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Article  •  16 May 2022


Shirley Marr shares experience as child that inspired new book

‘That memory will stay with me for a long time, it was really touching and something I will always remember.’

Shirley Marr has drawn on her own experiences of moving to Australia and relationship with her sister to create her big-hearted new book All Four Quarters of the Moon.

Her story centres around love and resilience, with the sisters the storytellers as they navigate their new world in Australia.

‘It’s about the journey of the sisters finding themselves in this new world and how they cope with what they find difficult,’ Shirley said.

‘What is joyous and fun as well is they aren’t doing it alone, but doing it together as a little team.’

Shirley was inspired by her relationship with her little sister, their journey to Australia from Malaysia in the 1980s, and the strange new world they found themselves in.

‘I was six when I came from Malaysia where my parents were born. Central to my book is the little world the sisters make together, which is a world made of paper and they go into this imaginary play world and that is a very real thing,’ she said.

‘When we were little my sister and I would make these landscapes and animal burrows and draw tiny little animals. I don’t know what it was about small things but we were fascinated with it and made a tiny little world of our own. I remember cutting little animals to populate this world and occasionally when I look at boxes of old things little animals fall out of nowhere and I think back to that time and imaginary world and when we were still learning to speak English and adapt while escaping into our world that we could control and where we felt safe.’


Navigating a whole new world

In her book, Shirley wanted to convey how difficult it was to start at a new school in a country where she didn’t understand the language and certain aspects of the culture.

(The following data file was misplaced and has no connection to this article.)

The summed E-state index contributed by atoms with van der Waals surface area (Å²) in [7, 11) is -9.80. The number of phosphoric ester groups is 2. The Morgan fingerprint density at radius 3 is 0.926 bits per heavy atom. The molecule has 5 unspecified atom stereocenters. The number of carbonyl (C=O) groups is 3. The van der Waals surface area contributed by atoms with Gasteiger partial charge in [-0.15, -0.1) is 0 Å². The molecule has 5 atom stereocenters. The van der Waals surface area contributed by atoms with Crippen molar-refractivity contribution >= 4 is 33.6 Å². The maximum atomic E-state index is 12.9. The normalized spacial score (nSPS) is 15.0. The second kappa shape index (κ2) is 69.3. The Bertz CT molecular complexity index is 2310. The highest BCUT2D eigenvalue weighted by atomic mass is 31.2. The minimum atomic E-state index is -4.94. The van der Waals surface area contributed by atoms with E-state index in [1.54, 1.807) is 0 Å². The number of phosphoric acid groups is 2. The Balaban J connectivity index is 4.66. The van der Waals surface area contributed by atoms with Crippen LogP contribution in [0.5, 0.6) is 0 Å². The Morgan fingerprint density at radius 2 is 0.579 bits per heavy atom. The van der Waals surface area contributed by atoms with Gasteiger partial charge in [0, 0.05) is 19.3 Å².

‘You feel stupid, but you’re not,’ she said.

‘You know the coursework, you’ve been to school, you just don’t understand the language well enough to do well. I wanted to show that and how hard it is. Learning a new language and making friends and discovering new things, that in itself is a journey and that can be really interesting.’

Shirley said the biggest differences she noticed moving to Australia were the food, people’s behaviour, language and culture.

‘In my book I wanted to draw on tiny things as well. I remember when my dad bought me a packet of Cheezels but I knew them as Cheese Rings. I loved Cheese Rings and I ate a Cheezel and it wasn’t quite the same as back home and I was devastated,’ she said.

‘But I did get to discover new things like Tim Tams. When you’re a child, it’s little things like that that seem more important than the big things. Everything seems to be amplified when you’re little and small things mean a lot. One of the themes I wanted to get across in my book is how small things for little kids can be big things in their world.’


Author’s heartwarming memory of new life in Australia

Shirley wanted to write a story exploring the relationship between big and little sisters and drew on her own personal relationship with her sibling.

‘She was my muse. I basically worked on that dynamic, which I like, because it’s universal the older child always feels more responsible and that they have to be the mature one while the little child seems to be able to get away with so much,’ she said.

‘I just feel so thankful to have a sister. If I had to do this journey as an only child it would have been so hard and so lonely and I would have turned out a different person. Because we had each other we had someone to talk to and make our little world with. As we get older I just appreciate how much that relationship means and it was something I really wanted to write about.’

Shirley said one moment she remembers sharing with her sister was their first day of school in Australia.

‘I went to primary and my sister went to kindy and I got a call from the teacher early on in the day to come down and see my sister because she was crying because she was so overwhelmed,’ she said.

‘When I sat with her and talked to her, I was thinking out of all the people she wanted to talk to, she wanted to talk to me, her big sister. That’s when I felt that this was something very special and I’m really glad to have her, and she have me. That memory will stay with me for a long time, it was really touching and something I will always remember.’


Author hopes new book fosters empathy

Shirley wanted to let readers see her journey through her eyes, to see what it was like for her family when they moved to Australia and the challenges they faced.

‘We had resilience and wanted to fit in and carry on with our lives and become accepted by the community and find our place here. My goal is to give a little insight into what it is like and hopefully that will foster a bit more understanding, acceptance and kindness.’


All Four Quarters of the Moon Shirley Marr

A big-hearted story of love and resilience, starring sisters and storytellers Peijing and Biju, a lost family finding their way, a Little World made of paper, a Jade Rabbit, and the ever-changing but constant moon.

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